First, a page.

Treat Scripture with Humility
When we encounter hot-button issues in biblical womanhood, we do so armed with our own experiences and opinions. These issues are central to our identity as women and stir convictions that are deeply entrenched. Almost instinctively, we rise to defend them. But in Christ, we have a higher call, to elevate the Lord and his word above all.
Continue reading over at Desiring God . . .
I checked Twitter on Thursday morning, and there it was—another black man shot and killed by the police, the aftermath caught on video. Philando Castile had gotten a haircut for his upcoming birthday, gone to the grocery store, and was on his way home with his girlfriend and four-year-old girl in the car.
But they had a broken taillight.
A cop pulled them over and asked for license and registration, which Castile kept in his pants pocket. According to the girlfriend, as he reached for his registration, he let the officer know he had a firearm, which he was licensed to carry. Seconds later, the officer was firing shots into Castile, who died as a result. The governor of Minnesota, who has asked for a federal investigation, said the incident “probably would have ended differently had Castile been white.”
Stunned and saddened after watching the video, I looked up from my computer and saw my son about to leave the house. Quentin knows the Lord. He knows he is made in the image of God. He knows he is precious in the sight of God and loved eternally by Him. From the time he was young, we have instilled these truths and more into him.
“I want my daddy.”
Those were my daughter Cameron’s words yesterday. We’d gone to the hospital to have an ultrasound done. Her stomach had been aching since Sunday, and her doctor ordered one to see what might be wrong. After the radiologist studied the screen, he showed me what he saw—a swollen appendix with a stone inside.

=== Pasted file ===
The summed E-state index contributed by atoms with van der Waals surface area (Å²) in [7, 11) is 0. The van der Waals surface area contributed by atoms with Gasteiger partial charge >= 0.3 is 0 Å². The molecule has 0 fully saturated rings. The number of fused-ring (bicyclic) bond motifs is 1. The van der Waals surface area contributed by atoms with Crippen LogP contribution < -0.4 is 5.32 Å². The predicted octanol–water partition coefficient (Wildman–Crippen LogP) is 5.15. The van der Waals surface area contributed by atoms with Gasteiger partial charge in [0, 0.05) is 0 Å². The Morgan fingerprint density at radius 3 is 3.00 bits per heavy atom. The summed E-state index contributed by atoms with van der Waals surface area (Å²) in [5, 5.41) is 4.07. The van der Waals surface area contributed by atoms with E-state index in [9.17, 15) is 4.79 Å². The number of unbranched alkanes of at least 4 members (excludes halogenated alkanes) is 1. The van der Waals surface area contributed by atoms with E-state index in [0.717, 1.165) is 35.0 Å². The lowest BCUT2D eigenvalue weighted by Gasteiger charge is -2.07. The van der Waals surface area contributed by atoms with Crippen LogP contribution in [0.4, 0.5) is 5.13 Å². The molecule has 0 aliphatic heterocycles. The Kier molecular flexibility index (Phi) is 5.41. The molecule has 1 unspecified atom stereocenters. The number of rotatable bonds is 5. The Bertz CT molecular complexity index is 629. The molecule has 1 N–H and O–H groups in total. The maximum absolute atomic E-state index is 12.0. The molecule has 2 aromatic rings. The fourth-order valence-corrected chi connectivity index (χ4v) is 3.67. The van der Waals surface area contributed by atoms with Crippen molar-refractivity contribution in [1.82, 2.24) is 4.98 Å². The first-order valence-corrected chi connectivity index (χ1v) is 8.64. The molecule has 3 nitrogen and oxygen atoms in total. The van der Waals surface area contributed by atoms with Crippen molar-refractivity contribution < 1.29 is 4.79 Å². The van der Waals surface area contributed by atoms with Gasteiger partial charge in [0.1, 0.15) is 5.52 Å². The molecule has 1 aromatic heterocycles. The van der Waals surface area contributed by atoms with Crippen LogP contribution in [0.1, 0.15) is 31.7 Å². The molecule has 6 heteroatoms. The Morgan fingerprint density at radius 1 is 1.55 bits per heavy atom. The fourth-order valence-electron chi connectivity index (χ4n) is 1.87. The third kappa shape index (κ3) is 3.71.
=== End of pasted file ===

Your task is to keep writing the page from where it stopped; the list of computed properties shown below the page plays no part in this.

“You must have a high tolerance for pain,” he told her. “This should be excruciating.”
He quickly left the room with an assistant. Cameron and I thought we’d be heading home, waiting for word from her doctor as to what would happen next. When the radiologist returned, he said we were heading straight for the emergency side of the hospital. He’d spoken with Cameron’s doctor, and Cameron needed to be prepped for surgery. Now.
Jesus would be arrested in mere hours and crucified the following day. Intense agony awaited him, of which he was well aware. Once he had eaten the Passover meal with his disciples, he could have departed to a secluded place alone to pray, as he’d done before.
But Jesus didn’t spend that evening secluded, selfishly focused on the anguish to come. The night before he went to the cross, he focused on relationship. Jesus spent those hours deepening bonds of friendship and intimacy.
Jesus Washes the Disciples’ Feet
Relationships were strained during the Passover supper. Judas knew he wasn’t one of them. He was betraying Jesus and everything the disciples had believed in for the past three years. Though the disciples sat in the presence of an eternal and mighty God, they had taken to arguing which one of them was greatest.
In the midst of such relational tension, Jesus rose, took off his outer garments, tied a towel around his waist, and poured water into a bowl. The disciples must have thought, “Surely not . . . ” These were the gestures of the lowliest slave, one about to engage in the lowliest of tasks.